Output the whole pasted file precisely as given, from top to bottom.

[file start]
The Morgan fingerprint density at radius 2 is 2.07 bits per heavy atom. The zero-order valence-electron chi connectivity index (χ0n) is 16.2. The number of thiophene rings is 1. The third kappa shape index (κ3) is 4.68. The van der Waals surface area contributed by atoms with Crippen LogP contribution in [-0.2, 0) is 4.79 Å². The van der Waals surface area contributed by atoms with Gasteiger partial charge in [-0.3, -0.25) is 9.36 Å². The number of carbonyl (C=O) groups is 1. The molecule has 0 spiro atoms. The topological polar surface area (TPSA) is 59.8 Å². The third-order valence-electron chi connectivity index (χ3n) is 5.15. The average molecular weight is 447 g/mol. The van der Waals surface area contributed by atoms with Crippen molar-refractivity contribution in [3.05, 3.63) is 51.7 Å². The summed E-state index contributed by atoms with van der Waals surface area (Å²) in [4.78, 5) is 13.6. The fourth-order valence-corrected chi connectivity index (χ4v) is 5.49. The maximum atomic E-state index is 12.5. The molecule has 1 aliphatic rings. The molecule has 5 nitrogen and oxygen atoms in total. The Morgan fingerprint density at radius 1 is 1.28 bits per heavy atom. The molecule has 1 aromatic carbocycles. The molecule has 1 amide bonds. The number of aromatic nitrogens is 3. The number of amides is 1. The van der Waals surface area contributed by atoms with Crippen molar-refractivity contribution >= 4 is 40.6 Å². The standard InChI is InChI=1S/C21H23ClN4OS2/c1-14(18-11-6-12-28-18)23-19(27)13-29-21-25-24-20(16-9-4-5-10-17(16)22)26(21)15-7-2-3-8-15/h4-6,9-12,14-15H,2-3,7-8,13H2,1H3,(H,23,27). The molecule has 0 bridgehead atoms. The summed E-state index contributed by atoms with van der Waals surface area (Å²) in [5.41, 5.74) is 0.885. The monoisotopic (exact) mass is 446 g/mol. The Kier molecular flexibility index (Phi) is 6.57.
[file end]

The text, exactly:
The Morgan fingerprint density at radius 2 is 2.07 bits per heavy atom. The zero-order valence-electron chi connectivity index (χ0n) is 16.2. The number of thiophene rings is 1. The third kappa shape index (κ3) is 4.68. The van der Waals surface area contributed by atoms with Crippen LogP contribution in [-0.2, 0) is 4.79 Å². The van der Waals surface area contributed by atoms with Gasteiger partial charge in [-0.3, -0.25) is 9.36 Å². The number of carbonyl (C=O) groups is 1. The molecule has 0 spiro atoms. The topological polar surface area (TPSA) is 59.8 Å². The third-order valence-electron chi connectivity index (χ3n) is 5.15. The average molecular weight is 447 g/mol. The van der Waals surface area contributed by atoms with Crippen molar-refractivity contribution in [3.05, 3.63) is 51.7 Å². The summed E-state index contributed by atoms with van der Waals surface area (Å²) in [4.78, 5) is 13.6. The fourth-order valence-corrected chi connectivity index (χ4v) is 5.49. The maximum atomic E-state index is 12.5. The molecule has 1 aliphatic rings. The molecule has 5 nitrogen and oxygen atoms in total. The Morgan fingerprint density at radius 1 is 1.28 bits per heavy atom. The molecule has 1 aromatic carbocycles. The molecule has 1 amide bonds. The number of aromatic nitrogens is 3. The number of amides is 1. The van der Waals surface area contributed by atoms with Crippen molar-refractivity contribution >= 4 is 40.6 Å². The standard InChI is InChI=1S/C21H23ClN4OS2/c1-14(18-11-6-12-28-18)23-19(27)13-29-21-25-24-20(16-9-4-5-10-17(16)22)26(21)15-7-2-3-8-15/h4-6,9-12,14-15H,2-3,7-8,13H2,1H3,(H,23,27). The molecule has 0 bridgehead atoms. The summed E-state index contributed by atoms with van der Waals surface area (Å²) in [5.41, 5.74) is 0.885. The monoisotopic (exact) mass is 446 g/mol. The Kier molecular flexibility index (Phi) is 6.57.